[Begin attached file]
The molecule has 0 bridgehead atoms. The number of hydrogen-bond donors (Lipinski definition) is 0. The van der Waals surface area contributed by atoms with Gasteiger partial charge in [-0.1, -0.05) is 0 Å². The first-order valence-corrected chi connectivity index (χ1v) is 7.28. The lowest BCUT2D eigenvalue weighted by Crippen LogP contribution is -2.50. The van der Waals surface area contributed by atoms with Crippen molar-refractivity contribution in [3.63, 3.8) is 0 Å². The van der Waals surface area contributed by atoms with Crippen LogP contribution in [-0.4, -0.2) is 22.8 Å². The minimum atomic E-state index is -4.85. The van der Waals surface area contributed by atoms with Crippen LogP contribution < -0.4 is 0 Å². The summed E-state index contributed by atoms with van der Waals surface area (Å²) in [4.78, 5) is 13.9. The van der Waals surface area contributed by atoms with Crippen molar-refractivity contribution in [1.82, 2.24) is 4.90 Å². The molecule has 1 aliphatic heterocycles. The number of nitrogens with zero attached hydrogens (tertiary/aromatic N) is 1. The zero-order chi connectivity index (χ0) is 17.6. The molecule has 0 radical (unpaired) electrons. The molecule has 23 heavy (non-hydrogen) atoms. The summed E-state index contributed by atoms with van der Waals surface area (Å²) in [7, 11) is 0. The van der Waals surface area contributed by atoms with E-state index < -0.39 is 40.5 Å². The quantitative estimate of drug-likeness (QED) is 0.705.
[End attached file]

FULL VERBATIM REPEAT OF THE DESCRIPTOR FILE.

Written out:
The molecule has 0 bridgehead atoms. The number of hydrogen-bond donors (Lipinski definition) is 0. The van der Waals surface area contributed by atoms with Gasteiger partial charge in [-0.1, -0.05) is 0 Å². The first-order valence-corrected chi connectivity index (χ1v) is 7.28. The lowest BCUT2D eigenvalue weighted by Crippen LogP contribution is -2.50. The van der Waals surface area contributed by atoms with Crippen molar-refractivity contribution in [3.63, 3.8) is 0 Å². The van der Waals surface area contributed by atoms with Crippen LogP contribution in [-0.4, -0.2) is 22.8 Å². The minimum atomic E-state index is -4.85. The van der Waals surface area contributed by atoms with Crippen LogP contribution < -0.4 is 0 Å². The summed E-state index contributed by atoms with van der Waals surface area (Å²) in [4.78, 5) is 13.9. The van der Waals surface area contributed by atoms with Crippen molar-refractivity contribution in [1.82, 2.24) is 4.90 Å². The molecule has 1 aliphatic heterocycles. The number of nitrogens with zero attached hydrogens (tertiary/aromatic N) is 1. The zero-order chi connectivity index (χ0) is 17.6. The molecule has 0 radical (unpaired) electrons. The molecule has 23 heavy (non-hydrogen) atoms. The summed E-state index contributed by atoms with van der Waals surface area (Å²) in [7, 11) is 0. The van der Waals surface area contributed by atoms with E-state index < -0.39 is 40.5 Å². The quantitative estimate of drug-likeness (QED) is 0.705.